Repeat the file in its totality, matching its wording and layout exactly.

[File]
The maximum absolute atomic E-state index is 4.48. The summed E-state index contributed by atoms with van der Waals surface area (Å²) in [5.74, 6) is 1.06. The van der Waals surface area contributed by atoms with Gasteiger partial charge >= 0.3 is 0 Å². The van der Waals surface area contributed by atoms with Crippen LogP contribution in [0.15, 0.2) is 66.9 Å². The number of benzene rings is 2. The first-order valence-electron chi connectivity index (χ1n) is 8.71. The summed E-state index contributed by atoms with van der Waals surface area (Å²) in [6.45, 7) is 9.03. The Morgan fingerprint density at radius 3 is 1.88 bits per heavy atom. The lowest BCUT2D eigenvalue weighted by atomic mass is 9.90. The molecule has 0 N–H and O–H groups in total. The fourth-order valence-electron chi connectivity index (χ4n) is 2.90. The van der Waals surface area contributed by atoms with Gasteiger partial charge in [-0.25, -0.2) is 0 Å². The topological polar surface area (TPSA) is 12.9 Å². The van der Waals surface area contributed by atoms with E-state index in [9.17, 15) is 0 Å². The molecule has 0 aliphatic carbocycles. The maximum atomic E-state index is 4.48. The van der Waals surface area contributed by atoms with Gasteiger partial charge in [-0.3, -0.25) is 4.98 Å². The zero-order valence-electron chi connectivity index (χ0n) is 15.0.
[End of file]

The maximum absolute atomic E-state index is 4.48. The summed E-state index contributed by atoms with van der Waals surface area (Å²) in [5.74, 6) is 1.06. The van der Waals surface area contributed by atoms with Gasteiger partial charge >= 0.3 is 0 Å². The van der Waals surface area contributed by atoms with Crippen LogP contribution in [0.15, 0.2) is 66.9 Å². The number of benzene rings is 2. The first-order valence-electron chi connectivity index (χ1n) is 8.71. The summed E-state index contributed by atoms with van der Waals surface area (Å²) in [6.45, 7) is 9.03. The Morgan fingerprint density at radius 3 is 1.88 bits per heavy atom. The lowest BCUT2D eigenvalue weighted by atomic mass is 9.90. The molecule has 0 N–H and O–H groups in total. The fourth-order valence-electron chi connectivity index (χ4n) is 2.90. The van der Waals surface area contributed by atoms with Gasteiger partial charge in [-0.25, -0.2) is 0 Å². The topological polar surface area (TPSA) is 12.9 Å². The van der Waals surface area contributed by atoms with E-state index in [9.17, 15) is 0 Å². The molecule has 0 aliphatic carbocycles. The maximum atomic E-state index is 4.48. The van der Waals surface area contributed by atoms with Gasteiger partial charge in [-0.3, -0.25) is 4.98 Å². The zero-order valence-electron chi connectivity index (χ0n) is 15.0.